Although she wouldn’t have passed up sharing his bed either.
‘Jeez,’ she chastised herself. ‘I need to get a grip.’
“This is much better,” Christine said, setting the glass back down in front of Mac. She was going to need her own glass.
“You can finish it,” Mac said, pushing the glass back to her.
Christine stifled the urge to shake her head. He was being nice. Nice sucked. Nice meant he was trying not to piss her off. Which meant boring.
“Maybe I’ll try a mojito instead. Those are green, right? Something festive. Are you Irish?” He had to be with his red hair. He looked a little annoyed by the question and Christine wondered if she’d hit a nerve.
“Yeah, but I don’t celebrate St. Patrick’s Day.”
“How is that possible? Everyone celebrates St. Patrick’s Day. You’re Irish. Doesn’t that mean you have to celebrate?”
His jaw ticked as he sipped the glass of wine he’d just offered her the rest of. She smiled to herself, wondering if she was going to get to see something other than a polite guy who would bore her to tears by the end of the night.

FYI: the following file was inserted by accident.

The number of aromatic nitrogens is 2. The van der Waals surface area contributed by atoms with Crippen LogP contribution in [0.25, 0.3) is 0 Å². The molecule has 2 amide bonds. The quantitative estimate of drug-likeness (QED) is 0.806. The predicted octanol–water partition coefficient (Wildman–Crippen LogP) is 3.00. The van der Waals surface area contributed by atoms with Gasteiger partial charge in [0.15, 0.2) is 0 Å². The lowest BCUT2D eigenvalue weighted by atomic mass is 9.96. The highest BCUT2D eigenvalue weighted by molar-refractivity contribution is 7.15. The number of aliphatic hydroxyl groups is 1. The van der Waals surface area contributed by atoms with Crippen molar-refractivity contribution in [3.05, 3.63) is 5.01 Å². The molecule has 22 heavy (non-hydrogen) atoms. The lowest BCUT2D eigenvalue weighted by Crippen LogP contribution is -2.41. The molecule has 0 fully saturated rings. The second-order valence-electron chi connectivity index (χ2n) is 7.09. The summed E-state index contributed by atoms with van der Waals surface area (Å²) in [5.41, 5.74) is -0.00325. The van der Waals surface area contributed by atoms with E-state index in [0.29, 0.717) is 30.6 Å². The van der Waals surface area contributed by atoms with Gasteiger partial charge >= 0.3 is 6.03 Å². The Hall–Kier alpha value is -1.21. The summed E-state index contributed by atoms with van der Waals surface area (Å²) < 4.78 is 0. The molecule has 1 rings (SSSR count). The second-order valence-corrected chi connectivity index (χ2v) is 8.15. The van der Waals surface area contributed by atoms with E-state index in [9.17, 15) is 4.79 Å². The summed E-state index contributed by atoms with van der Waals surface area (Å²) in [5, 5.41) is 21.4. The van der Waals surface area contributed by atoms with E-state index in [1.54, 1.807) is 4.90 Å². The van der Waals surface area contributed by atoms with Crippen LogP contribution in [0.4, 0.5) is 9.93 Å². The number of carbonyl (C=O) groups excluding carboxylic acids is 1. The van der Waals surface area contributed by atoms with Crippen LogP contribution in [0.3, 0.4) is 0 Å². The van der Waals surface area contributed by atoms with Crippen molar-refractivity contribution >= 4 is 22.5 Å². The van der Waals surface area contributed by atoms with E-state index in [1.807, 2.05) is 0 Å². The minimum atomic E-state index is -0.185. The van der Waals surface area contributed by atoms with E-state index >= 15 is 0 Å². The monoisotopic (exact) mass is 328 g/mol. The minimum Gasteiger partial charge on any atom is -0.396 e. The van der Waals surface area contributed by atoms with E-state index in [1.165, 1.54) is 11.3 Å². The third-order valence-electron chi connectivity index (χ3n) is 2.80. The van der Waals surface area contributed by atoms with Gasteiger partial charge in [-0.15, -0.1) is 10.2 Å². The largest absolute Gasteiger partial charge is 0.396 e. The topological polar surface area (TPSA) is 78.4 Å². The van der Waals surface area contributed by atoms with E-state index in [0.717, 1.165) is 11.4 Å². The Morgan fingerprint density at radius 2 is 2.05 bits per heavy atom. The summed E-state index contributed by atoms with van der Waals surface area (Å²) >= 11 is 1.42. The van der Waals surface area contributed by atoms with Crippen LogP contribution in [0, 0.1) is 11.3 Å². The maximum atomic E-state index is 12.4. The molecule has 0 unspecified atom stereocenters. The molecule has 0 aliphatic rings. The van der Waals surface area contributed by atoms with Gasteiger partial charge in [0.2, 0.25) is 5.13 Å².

“I guess that’s why. Why bother celebrating when amateur drunks were pretending they had any idea what was really going on? St. Patrick’s day isn’t about drinking. It was originally just meant as a day to celebrate the man who brought religion to Ireland.”
“Whoa,” Christine interrupted his tirade. “I didn’t know you were so passionate about it.”
“Yeah, well, it’s frustrating that the Irish get accused of being drunks all the time when the people who cause the biggest problems aren’t usually even Irish. We can hold our damn liquor. Not the lightweights who think they can drink me under a table and then get pissed when they pass out and I could probably drive home.”
Christine smirked. “Well, that sounds like a story. Why don’t you tell me about it?”